In early September, something odd happened. President Donald Trump's approval rating actually started ... getting better.
Polling averages showed Trump's approval rating rising by about 3 points in the opening weeks of September — up to a peak of 41.7 percent in the RealClearPolitics average and 39.6 percent in the FiveThirtyEight average.
To be clear: Trump's approval rating is still quite bad, particularly for a president in his first year in office. Plus, an improvement of 3 points is a relatively small amount. But after a year when Trump's approval has consistently either stagnated or declined further, it was worthy of note.
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But Trump couldn't keep it going. In the closing days of September, his rating started to fall again, and throughout October it had been either stagnant or slightly declining.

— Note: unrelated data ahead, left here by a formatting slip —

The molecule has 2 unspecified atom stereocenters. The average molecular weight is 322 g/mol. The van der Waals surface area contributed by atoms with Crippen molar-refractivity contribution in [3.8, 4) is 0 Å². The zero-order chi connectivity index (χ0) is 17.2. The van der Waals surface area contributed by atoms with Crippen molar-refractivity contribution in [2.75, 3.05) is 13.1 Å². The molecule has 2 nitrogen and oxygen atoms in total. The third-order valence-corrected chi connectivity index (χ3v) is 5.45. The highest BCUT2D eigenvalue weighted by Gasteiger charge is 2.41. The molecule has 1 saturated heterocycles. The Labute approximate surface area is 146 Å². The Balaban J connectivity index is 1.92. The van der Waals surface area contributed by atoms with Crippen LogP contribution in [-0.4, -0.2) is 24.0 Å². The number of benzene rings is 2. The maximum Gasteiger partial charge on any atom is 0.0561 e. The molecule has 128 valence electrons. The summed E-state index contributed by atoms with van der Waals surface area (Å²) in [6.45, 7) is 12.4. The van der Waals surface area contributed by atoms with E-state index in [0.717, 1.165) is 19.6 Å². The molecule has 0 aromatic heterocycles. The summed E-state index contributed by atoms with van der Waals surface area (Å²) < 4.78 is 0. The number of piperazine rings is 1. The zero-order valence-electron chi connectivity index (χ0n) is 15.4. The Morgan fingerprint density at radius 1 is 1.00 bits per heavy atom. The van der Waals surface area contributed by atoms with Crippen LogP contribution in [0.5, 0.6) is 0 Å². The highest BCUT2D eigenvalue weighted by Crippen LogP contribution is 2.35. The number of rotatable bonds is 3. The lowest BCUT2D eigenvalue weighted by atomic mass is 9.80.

So what changed? It's of course difficult to disentangle what causes overall polling trends in a crowded news environment. And again, this is a relatively small change.
But one potential explanation is that the opening weeks of September more often showcased a President Trump who was reasonably effective, open to compromise, and not embroiled in petty feuds — while October has shown the exact opposite.